figurative language figurative language the opposite of literal language is figurative language....
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Figurative Language The opposite of literal language is
figurative language. Figurative language is language that means more than what it says on the surface.
• It usually gives us a feeling about its subject.
• A writers tool • It helps the reader to visualize (see)
what the writer is thinking – It puts a picture in the readers mind
What is figurative language?
• Whenever you describe something by comparing it with something else, you are using figurative language.
Types of Figurative Language
• Simile • Metaphor • Personification • Alliteration • Assonance • Consonance • Repetition • Onomatopoeia • Hyperbole • Imagery • Idioms
I am hungry as a horse.
You run like a rabbit.
He is sneaky as a snake.
She is happy as a clam.
http://www.animationfactory.com/free/animals/rabbits_variant_page_rabbit_in_grass.html http://www.animationfactory.com/free/animals/horses_mule_variant_page_horse_with_halter_trotting.html http://www.animationfactory.com/free/animals/rabbits_variant_page_rabbit_in_grass.html http://www.animationfactory.com/free/animals/snake_variant_page_rattle_snake_in_grass.html
The road was a ribbon wrapped
through the desert.
The clown was a feather floating away.
The flowers danced in the wind.
The hurricane’s winds are yelling while
blowing outside my window.
The friendly gates welcomed
Alliteration: when the first sounds in words repeat.
Peter Piper picked a pickled pepper.
We lurk late. We shoot straight.
Stan the strong surfer saved several
swimmers on Saturday.
Tiny Tommy Thomson takes toy
trucks to Timmy’s on Tuesday.
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Princess Kitty will kiss
Timmy T. Tippers’s lips
The pain may drain Drake, but maybe the weight is fake.
When consonants repeat in the middle or end of words.
Vowels: a, e, i, o, u, and sometimes y.
Consonants: all other letters.
Mammals named Sam are clammy.
Curse, bless me now! With fierce tears I prey.
*Please note that we
will only focus on
internal consonance on
Repeating a word or words for effect.
Can make it out here alone.
Alone, all alone
Nobody, but nobody
Can make it out here alone.
Onomatopoeia: When a word’s pronunciation imitates its sound.
Buzz Fizz Woof
Hiss Clink Boom
Beep Vroom Zip
I knew the car was going
to break down because it
went chug chug chug…
The ball went swish
as it hit the net.
The firecracker made a
• An exaggerated statement used to heighten effect. It is not used to mislead the reader, but to emphasize a point.
Example: She’s said so on several million occasions.
• Language that appeals to the senses. Descriptions of people or objects stated in terms of our senses.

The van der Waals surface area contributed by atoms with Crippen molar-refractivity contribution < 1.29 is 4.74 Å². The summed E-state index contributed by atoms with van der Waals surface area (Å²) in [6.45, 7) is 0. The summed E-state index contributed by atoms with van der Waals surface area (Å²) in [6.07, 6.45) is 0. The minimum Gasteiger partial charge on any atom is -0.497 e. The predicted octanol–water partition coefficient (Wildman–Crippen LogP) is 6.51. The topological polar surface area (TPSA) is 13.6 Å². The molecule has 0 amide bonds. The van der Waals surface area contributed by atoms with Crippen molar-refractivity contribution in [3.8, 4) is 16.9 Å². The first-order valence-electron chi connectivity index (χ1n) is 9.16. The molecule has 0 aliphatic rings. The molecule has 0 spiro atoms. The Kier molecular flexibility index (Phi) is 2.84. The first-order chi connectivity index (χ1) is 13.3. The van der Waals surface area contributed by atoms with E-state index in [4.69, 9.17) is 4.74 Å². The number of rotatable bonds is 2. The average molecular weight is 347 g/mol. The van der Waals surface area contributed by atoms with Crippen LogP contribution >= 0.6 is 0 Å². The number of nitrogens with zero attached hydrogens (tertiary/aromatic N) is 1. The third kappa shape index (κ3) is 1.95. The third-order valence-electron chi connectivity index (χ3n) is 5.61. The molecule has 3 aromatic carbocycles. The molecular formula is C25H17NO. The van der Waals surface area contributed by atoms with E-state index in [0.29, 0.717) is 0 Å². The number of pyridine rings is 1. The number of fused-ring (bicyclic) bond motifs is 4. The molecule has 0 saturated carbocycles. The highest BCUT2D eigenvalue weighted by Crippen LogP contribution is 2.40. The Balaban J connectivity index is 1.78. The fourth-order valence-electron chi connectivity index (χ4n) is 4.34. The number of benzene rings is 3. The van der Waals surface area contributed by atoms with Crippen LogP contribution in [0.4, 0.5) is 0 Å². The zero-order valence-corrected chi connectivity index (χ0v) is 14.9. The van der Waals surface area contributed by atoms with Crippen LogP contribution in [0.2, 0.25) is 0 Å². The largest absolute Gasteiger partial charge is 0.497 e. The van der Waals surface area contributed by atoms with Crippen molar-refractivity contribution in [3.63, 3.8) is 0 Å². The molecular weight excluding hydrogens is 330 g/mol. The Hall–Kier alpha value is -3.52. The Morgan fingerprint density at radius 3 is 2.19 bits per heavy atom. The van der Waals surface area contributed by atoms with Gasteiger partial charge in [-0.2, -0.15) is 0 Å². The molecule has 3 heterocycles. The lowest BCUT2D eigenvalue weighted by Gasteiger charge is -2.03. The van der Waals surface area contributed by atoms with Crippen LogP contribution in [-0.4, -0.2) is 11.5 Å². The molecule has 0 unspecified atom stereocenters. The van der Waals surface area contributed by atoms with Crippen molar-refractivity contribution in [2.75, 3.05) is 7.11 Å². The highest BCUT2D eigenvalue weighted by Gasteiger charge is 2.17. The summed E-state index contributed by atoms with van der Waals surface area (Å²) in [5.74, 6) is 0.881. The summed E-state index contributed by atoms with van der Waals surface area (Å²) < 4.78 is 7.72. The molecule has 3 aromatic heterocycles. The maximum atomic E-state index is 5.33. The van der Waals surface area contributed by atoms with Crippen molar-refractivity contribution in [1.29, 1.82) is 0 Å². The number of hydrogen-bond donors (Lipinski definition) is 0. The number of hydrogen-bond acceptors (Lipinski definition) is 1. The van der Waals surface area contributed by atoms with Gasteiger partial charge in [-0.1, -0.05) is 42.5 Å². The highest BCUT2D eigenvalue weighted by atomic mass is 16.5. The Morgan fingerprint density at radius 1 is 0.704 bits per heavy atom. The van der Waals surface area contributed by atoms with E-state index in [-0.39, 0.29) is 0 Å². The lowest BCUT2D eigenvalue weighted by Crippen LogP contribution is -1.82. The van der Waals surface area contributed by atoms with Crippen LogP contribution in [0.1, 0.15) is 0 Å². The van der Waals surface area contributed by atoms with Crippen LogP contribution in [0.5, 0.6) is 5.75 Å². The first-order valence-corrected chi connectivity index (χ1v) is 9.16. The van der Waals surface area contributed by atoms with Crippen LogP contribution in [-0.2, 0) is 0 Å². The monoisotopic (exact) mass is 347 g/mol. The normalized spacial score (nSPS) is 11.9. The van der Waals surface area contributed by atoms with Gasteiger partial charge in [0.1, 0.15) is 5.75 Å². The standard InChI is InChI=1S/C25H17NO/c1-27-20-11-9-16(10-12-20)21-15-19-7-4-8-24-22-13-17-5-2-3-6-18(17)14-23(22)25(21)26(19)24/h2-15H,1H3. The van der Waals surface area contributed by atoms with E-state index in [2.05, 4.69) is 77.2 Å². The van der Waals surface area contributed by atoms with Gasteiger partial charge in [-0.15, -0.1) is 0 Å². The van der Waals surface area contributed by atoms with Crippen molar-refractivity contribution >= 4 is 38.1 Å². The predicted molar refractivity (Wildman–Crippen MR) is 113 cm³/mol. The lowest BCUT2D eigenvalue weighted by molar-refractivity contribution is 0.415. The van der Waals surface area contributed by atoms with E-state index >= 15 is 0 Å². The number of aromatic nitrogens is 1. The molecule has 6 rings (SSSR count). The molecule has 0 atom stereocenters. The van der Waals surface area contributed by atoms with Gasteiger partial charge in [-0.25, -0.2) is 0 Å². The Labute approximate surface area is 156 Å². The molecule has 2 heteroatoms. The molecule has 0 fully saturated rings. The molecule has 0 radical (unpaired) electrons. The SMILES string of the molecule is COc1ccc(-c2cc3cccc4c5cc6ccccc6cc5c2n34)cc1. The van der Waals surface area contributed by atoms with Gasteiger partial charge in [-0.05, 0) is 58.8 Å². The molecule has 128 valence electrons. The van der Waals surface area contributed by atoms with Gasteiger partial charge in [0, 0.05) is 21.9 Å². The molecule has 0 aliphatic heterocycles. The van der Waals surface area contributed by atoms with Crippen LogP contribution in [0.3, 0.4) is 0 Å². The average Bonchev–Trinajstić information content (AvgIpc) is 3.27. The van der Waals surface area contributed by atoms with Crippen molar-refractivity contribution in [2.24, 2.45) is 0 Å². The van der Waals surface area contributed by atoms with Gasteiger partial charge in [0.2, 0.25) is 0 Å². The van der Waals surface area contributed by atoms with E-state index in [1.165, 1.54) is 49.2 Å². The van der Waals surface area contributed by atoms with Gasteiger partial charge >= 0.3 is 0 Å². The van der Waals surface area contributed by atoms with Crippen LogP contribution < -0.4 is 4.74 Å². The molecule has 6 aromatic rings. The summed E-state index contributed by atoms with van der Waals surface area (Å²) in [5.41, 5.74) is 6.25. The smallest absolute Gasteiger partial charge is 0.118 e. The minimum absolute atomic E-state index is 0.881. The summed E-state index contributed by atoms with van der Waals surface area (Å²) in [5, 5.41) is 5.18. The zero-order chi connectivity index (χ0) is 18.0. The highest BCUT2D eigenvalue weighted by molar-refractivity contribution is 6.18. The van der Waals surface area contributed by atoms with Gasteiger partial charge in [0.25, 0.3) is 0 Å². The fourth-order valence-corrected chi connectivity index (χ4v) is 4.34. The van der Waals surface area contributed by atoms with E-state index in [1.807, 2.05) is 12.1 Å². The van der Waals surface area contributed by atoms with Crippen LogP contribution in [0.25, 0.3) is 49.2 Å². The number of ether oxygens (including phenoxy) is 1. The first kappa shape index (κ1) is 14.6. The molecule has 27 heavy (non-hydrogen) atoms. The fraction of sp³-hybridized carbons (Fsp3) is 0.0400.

• An idiom or idiomatic expression refers to a construction of words or expression different from the ordinary meaning of the words. • The context can help you understand what an
Example: "She has a bee in
her bonnet," meaning "she
is obsessed," cannot be
literally translated into
another language word for
• An expression that carries a different meaning because of the context in which it is used – “slang” terms
“Up the creek without a paddle” “On top of the world” “Fingers crossed” “Shake a leg” or “Break a leg” “Put a lid on it” “It’s raining cats and dogs”
• A reference to a person, event, or place in history or in another well-known work of literature – The writer assumes will recognize the reference
1. Someone being as reliable as George Washington or as reliable as Benedict Arnold
• Washington was reliable, Arnold was not
2. To communicate the idea of self-sacrifice by referring to Jesus
• Jesus' story portrays him dying on the cross in order to save mankind (Matthew 27:45-56)
• When a speaker intends something entirely different than what is said – Say it one way, but “secretly” mean it the opposite
Someone accomplishes something hard or is very successful and you say, “You’ve certainly made a mess of things.”
“It smells really good in here!” when referring to something that smells terrible.
Rhythm When words are arranged in such a way that they
make a pattern or beat.
There once was a man from Peru,
Who dreamed of eating his shoe,
He awoke with a fright,
In the middle of the night,
And found that his dream had come true!
Hint: hum the words instead of saying them.
When words have the same end sound.
Happens at the beginning, end, or middle of lines.
Smart by Shel Silverstein
My dad gave me a one dollar bill 'Cause I'm his smartest son, And I swapped it for two shiny quarters 'Cause two is more than one! And then I took the quarters And traded them to Lou For three dimes -- I guess he don't know That three is more than two! Just then, along came old blind Bates And just 'cause he can't see He gave me four nickels for my three
dimes, And four is more than three!
And I took the nickels to Hiram Coombs Down at the seed-feed store, And the fool gave me five pennies for
them, And five is more than four! And then I went and showed my dad, And he got red in the cheeks And closed his eyes and shook his head— Too proud of me to speak!
Absolutely not! My mother said to me, When I asked her for a dog that was big as tree, He'll gobble all the food that we have in the house, Why don't you get a smaller pet like a hamster or a
mouse. But a mouse ain't quite large enough to get the job done right, He's got to be there by my side when my brother wants to fight!
Lola took the bus one day
To see the sun go down
At the sea she saw it's face
In the water drown
Felt so bad for Mr. Sun
She thought she'd save his life
Took a boat out the next day
And then became his wife
But too bad for Mr. Sun
And his Missus too
For both of them I'm afraid to say
Drowned in the deep sea blue
But they'll arise tomorrow when
You'll see them at high noon
Runnin' 'cross the sky together
The bright sun and the moon.